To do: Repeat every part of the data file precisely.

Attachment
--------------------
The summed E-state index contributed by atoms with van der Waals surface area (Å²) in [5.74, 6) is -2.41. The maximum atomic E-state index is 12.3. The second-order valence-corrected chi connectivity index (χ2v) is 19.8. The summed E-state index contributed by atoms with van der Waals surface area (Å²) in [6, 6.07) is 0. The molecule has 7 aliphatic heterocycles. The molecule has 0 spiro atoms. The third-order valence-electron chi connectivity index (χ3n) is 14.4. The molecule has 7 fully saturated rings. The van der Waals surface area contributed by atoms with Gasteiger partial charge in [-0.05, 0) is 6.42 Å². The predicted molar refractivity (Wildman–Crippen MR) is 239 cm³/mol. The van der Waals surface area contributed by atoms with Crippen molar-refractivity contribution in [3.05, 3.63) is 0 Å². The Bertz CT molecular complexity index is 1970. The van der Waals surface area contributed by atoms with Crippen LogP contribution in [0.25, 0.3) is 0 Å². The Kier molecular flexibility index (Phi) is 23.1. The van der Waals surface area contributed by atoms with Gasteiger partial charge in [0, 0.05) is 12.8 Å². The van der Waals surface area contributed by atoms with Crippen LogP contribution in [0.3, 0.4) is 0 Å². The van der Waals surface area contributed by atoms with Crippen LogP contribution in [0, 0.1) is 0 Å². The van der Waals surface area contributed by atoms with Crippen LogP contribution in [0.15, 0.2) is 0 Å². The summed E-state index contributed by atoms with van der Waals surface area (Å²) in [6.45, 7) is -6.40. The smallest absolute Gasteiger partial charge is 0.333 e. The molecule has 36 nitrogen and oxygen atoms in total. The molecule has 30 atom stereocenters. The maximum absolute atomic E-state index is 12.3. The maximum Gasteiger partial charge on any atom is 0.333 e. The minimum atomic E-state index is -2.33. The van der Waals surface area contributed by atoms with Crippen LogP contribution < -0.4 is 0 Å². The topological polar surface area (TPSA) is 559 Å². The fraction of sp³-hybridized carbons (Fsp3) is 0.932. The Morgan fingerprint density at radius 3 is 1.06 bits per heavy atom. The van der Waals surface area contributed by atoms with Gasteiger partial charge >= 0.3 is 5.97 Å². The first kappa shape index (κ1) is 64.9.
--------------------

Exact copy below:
The summed E-state index contributed by atoms with van der Waals surface area (Å²) in [5.74, 6) is -2.41. The maximum atomic E-state index is 12.3. The second-order valence-corrected chi connectivity index (χ2v) is 19.8. The summed E-state index contributed by atoms with van der Waals surface area (Å²) in [6, 6.07) is 0. The molecule has 7 aliphatic heterocycles. The molecule has 0 spiro atoms. The third-order valence-electron chi connectivity index (χ3n) is 14.4. The molecule has 7 fully saturated rings. The van der Waals surface area contributed by atoms with Gasteiger partial charge in [-0.05, 0) is 6.42 Å². The predicted molar refractivity (Wildman–Crippen MR) is 239 cm³/mol. The van der Waals surface area contributed by atoms with Crippen molar-refractivity contribution in [3.05, 3.63) is 0 Å². The Bertz CT molecular complexity index is 1970. The van der Waals surface area contributed by atoms with Crippen LogP contribution in [0.25, 0.3) is 0 Å². The Kier molecular flexibility index (Phi) is 23.1. The van der Waals surface area contributed by atoms with Gasteiger partial charge in [0, 0.05) is 12.8 Å². The van der Waals surface area contributed by atoms with Crippen LogP contribution in [0.3, 0.4) is 0 Å². The van der Waals surface area contributed by atoms with Crippen LogP contribution in [0, 0.1) is 0 Å². The van der Waals surface area contributed by atoms with Crippen LogP contribution in [0.15, 0.2) is 0 Å². The summed E-state index contributed by atoms with van der Waals surface area (Å²) in [6.45, 7) is -6.40. The smallest absolute Gasteiger partial charge is 0.333 e. The molecule has 36 nitrogen and oxygen atoms in total. The molecule has 30 atom stereocenters. The maximum absolute atomic E-state index is 12.3. The maximum Gasteiger partial charge on any atom is 0.333 e. The minimum atomic E-state index is -2.33. The van der Waals surface area contributed by atoms with Crippen LogP contribution < -0.4 is 0 Å². The topological polar surface area (TPSA) is 559 Å². The fraction of sp³-hybridized carbons (Fsp3) is 0.932. The Morgan fingerprint density at radius 3 is 1.06 bits per heavy atom. The van der Waals surface area contributed by atoms with Gasteiger partial charge >= 0.3 is 5.97 Å². The first kappa shape index (κ1) is 64.9.